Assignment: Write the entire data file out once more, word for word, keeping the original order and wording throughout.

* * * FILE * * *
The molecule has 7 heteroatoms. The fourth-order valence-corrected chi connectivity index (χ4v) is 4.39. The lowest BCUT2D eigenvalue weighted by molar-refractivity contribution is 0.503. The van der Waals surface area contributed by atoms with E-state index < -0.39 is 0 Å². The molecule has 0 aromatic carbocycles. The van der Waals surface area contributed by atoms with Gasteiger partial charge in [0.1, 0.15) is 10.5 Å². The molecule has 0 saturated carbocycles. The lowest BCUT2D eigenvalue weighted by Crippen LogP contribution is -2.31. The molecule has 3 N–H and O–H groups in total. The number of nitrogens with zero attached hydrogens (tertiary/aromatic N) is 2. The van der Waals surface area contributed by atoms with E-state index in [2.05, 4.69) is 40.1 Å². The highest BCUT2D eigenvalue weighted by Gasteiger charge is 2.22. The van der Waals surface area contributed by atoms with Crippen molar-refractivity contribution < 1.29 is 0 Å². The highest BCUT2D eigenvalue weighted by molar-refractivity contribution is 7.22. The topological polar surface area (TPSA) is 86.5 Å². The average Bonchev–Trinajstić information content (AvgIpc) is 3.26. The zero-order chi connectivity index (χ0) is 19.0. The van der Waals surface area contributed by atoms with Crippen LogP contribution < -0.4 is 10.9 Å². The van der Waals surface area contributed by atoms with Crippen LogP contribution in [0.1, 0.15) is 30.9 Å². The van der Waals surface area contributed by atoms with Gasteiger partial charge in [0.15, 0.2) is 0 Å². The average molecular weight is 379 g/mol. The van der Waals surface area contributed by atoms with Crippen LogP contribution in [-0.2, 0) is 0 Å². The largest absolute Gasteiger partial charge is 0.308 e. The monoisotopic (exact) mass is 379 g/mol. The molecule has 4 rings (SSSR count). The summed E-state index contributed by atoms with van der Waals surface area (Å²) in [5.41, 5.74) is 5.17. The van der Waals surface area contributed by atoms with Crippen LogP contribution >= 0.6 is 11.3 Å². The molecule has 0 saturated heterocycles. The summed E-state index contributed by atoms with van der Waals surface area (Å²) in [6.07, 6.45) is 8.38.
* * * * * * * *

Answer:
The molecule has 7 heteroatoms. The fourth-order valence-corrected chi connectivity index (χ4v) is 4.39. The lowest BCUT2D eigenvalue weighted by molar-refractivity contribution is 0.503. The van der Waals surface area contributed by atoms with E-state index < -0.39 is 0 Å². The molecule has 0 aromatic carbocycles. The van der Waals surface area contributed by atoms with Gasteiger partial charge in [0.1, 0.15) is 10.5 Å². The molecule has 0 saturated carbocycles. The lowest BCUT2D eigenvalue weighted by Crippen LogP contribution is -2.31. The molecule has 3 N–H and O–H groups in total. The number of nitrogens with zero attached hydrogens (tertiary/aromatic N) is 2. The van der Waals surface area contributed by atoms with E-state index in [2.05, 4.69) is 40.1 Å². The highest BCUT2D eigenvalue weighted by Gasteiger charge is 2.22. The van der Waals surface area contributed by atoms with Crippen molar-refractivity contribution < 1.29 is 0 Å². The highest BCUT2D eigenvalue weighted by molar-refractivity contribution is 7.22. The topological polar surface area (TPSA) is 86.5 Å². The average Bonchev–Trinajstić information content (AvgIpc) is 3.26. The zero-order chi connectivity index (χ0) is 19.0. The van der Waals surface area contributed by atoms with Crippen LogP contribution < -0.4 is 10.9 Å². The van der Waals surface area contributed by atoms with Crippen LogP contribution in [0.1, 0.15) is 30.9 Å². The van der Waals surface area contributed by atoms with Gasteiger partial charge in [0.15, 0.2) is 0 Å². The average molecular weight is 379 g/mol. The van der Waals surface area contributed by atoms with Crippen LogP contribution in [-0.2, 0) is 0 Å². The largest absolute Gasteiger partial charge is 0.308 e. The monoisotopic (exact) mass is 379 g/mol. The molecule has 4 rings (SSSR count). The summed E-state index contributed by atoms with van der Waals surface area (Å²) in [5.41, 5.74) is 5.17. The van der Waals surface area contributed by atoms with Crippen LogP contribution >= 0.6 is 11.3 Å². The molecule has 0 saturated heterocycles. The summed E-state index contributed by atoms with van der Waals surface area (Å²) in [6.07, 6.45) is 8.38.